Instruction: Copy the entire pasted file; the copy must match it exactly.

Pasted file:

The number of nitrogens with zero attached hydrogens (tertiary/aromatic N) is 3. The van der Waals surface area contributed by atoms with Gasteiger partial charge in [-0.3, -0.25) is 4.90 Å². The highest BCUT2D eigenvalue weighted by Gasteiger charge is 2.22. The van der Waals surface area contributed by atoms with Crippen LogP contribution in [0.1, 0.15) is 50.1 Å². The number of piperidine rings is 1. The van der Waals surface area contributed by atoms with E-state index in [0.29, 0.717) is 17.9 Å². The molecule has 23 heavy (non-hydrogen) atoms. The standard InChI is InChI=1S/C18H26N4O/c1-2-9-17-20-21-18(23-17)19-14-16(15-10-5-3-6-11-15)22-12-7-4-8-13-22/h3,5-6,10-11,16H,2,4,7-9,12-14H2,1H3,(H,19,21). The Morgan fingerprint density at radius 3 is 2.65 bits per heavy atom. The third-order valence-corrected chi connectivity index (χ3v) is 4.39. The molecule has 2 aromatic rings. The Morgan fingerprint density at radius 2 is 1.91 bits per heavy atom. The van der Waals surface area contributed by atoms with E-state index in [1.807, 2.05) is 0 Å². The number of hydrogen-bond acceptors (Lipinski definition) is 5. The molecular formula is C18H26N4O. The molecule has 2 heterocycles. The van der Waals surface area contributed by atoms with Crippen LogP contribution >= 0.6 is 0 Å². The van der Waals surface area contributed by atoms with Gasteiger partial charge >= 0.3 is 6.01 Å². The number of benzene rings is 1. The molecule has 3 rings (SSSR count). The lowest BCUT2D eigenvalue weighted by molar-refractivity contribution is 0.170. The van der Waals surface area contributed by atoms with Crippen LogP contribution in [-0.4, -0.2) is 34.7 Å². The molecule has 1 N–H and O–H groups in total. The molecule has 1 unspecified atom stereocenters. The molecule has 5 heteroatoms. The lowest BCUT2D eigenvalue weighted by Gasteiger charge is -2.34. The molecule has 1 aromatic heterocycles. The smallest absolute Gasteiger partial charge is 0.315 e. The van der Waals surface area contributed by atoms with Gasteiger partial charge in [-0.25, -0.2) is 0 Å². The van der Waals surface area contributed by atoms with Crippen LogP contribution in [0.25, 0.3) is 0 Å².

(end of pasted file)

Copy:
The number of nitrogens with zero attached hydrogens (tertiary/aromatic N) is 3. The van der Waals surface area contributed by atoms with Gasteiger partial charge in [-0.3, -0.25) is 4.90 Å². The highest BCUT2D eigenvalue weighted by Gasteiger charge is 2.22. The van der Waals surface area contributed by atoms with Crippen LogP contribution in [0.1, 0.15) is 50.1 Å². The number of piperidine rings is 1. The van der Waals surface area contributed by atoms with E-state index in [0.29, 0.717) is 17.9 Å². The molecule has 23 heavy (non-hydrogen) atoms. The standard InChI is InChI=1S/C18H26N4O/c1-2-9-17-20-21-18(23-17)19-14-16(15-10-5-3-6-11-15)22-12-7-4-8-13-22/h3,5-6,10-11,16H,2,4,7-9,12-14H2,1H3,(H,19,21). The Morgan fingerprint density at radius 3 is 2.65 bits per heavy atom. The third-order valence-corrected chi connectivity index (χ3v) is 4.39. The molecule has 2 aromatic rings. The Morgan fingerprint density at radius 2 is 1.91 bits per heavy atom. The van der Waals surface area contributed by atoms with E-state index in [1.807, 2.05) is 0 Å². The number of hydrogen-bond acceptors (Lipinski definition) is 5. The molecular formula is C18H26N4O. The molecule has 2 heterocycles. The van der Waals surface area contributed by atoms with Crippen LogP contribution >= 0.6 is 0 Å². The van der Waals surface area contributed by atoms with Gasteiger partial charge >= 0.3 is 6.01 Å². The number of benzene rings is 1. The molecule has 3 rings (SSSR count). The lowest BCUT2D eigenvalue weighted by molar-refractivity contribution is 0.170. The van der Waals surface area contributed by atoms with Crippen LogP contribution in [-0.4, -0.2) is 34.7 Å². The molecule has 1 N–H and O–H groups in total. The molecule has 1 unspecified atom stereocenters. The molecule has 5 heteroatoms. The lowest BCUT2D eigenvalue weighted by Gasteiger charge is -2.34. The molecule has 1 aromatic heterocycles. The smallest absolute Gasteiger partial charge is 0.315 e. The van der Waals surface area contributed by atoms with Gasteiger partial charge in [-0.25, -0.2) is 0 Å². The van der Waals surface area contributed by atoms with Crippen LogP contribution in [0.25, 0.3) is 0 Å².